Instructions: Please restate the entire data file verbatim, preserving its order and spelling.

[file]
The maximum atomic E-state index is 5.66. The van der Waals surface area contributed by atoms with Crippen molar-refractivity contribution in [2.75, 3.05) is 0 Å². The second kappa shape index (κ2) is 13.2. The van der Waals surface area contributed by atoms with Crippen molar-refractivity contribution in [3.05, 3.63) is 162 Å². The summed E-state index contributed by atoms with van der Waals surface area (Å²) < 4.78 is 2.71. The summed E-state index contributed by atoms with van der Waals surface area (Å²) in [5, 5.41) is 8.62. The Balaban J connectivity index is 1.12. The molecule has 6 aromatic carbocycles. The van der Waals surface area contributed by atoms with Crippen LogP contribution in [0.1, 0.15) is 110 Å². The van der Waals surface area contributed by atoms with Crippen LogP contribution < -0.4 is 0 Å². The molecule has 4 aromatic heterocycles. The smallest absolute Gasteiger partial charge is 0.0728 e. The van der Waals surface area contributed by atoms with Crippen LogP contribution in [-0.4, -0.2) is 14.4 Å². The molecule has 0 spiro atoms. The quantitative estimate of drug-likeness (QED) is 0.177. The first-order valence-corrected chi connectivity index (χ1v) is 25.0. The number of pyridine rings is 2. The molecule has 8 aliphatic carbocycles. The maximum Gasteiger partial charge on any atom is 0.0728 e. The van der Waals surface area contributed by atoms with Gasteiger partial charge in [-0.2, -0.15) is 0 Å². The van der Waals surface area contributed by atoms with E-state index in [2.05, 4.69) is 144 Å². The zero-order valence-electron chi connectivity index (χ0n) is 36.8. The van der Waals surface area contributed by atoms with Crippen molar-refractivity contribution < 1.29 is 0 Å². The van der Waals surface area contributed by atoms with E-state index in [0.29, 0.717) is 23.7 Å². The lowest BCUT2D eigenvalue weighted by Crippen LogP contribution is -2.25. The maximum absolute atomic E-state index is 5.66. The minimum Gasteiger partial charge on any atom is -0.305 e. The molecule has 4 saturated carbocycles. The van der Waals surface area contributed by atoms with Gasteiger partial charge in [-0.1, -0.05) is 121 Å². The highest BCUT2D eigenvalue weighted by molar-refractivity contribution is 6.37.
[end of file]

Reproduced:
The maximum atomic E-state index is 5.66. The van der Waals surface area contributed by atoms with Crippen molar-refractivity contribution in [2.75, 3.05) is 0 Å². The second kappa shape index (κ2) is 13.2. The van der Waals surface area contributed by atoms with Crippen molar-refractivity contribution in [3.05, 3.63) is 162 Å². The summed E-state index contributed by atoms with van der Waals surface area (Å²) < 4.78 is 2.71. The summed E-state index contributed by atoms with van der Waals surface area (Å²) in [5, 5.41) is 8.62. The Balaban J connectivity index is 1.12. The molecule has 6 aromatic carbocycles. The van der Waals surface area contributed by atoms with Crippen LogP contribution in [0.1, 0.15) is 110 Å². The van der Waals surface area contributed by atoms with Crippen LogP contribution < -0.4 is 0 Å². The molecule has 4 aromatic heterocycles. The smallest absolute Gasteiger partial charge is 0.0728 e. The van der Waals surface area contributed by atoms with Crippen LogP contribution in [-0.4, -0.2) is 14.4 Å². The molecule has 0 spiro atoms. The quantitative estimate of drug-likeness (QED) is 0.177. The first-order valence-corrected chi connectivity index (χ1v) is 25.0. The number of pyridine rings is 2. The molecule has 8 aliphatic carbocycles. The maximum Gasteiger partial charge on any atom is 0.0728 e. The van der Waals surface area contributed by atoms with Gasteiger partial charge in [-0.2, -0.15) is 0 Å². The van der Waals surface area contributed by atoms with E-state index in [2.05, 4.69) is 144 Å². The zero-order valence-electron chi connectivity index (χ0n) is 36.8. The van der Waals surface area contributed by atoms with Crippen molar-refractivity contribution < 1.29 is 0 Å². The van der Waals surface area contributed by atoms with E-state index in [0.29, 0.717) is 23.7 Å². The lowest BCUT2D eigenvalue weighted by Crippen LogP contribution is -2.25. The maximum absolute atomic E-state index is 5.66. The minimum Gasteiger partial charge on any atom is -0.305 e. The molecule has 4 saturated carbocycles. The van der Waals surface area contributed by atoms with Gasteiger partial charge in [-0.1, -0.05) is 121 Å². The highest BCUT2D eigenvalue weighted by molar-refractivity contribution is 6.37.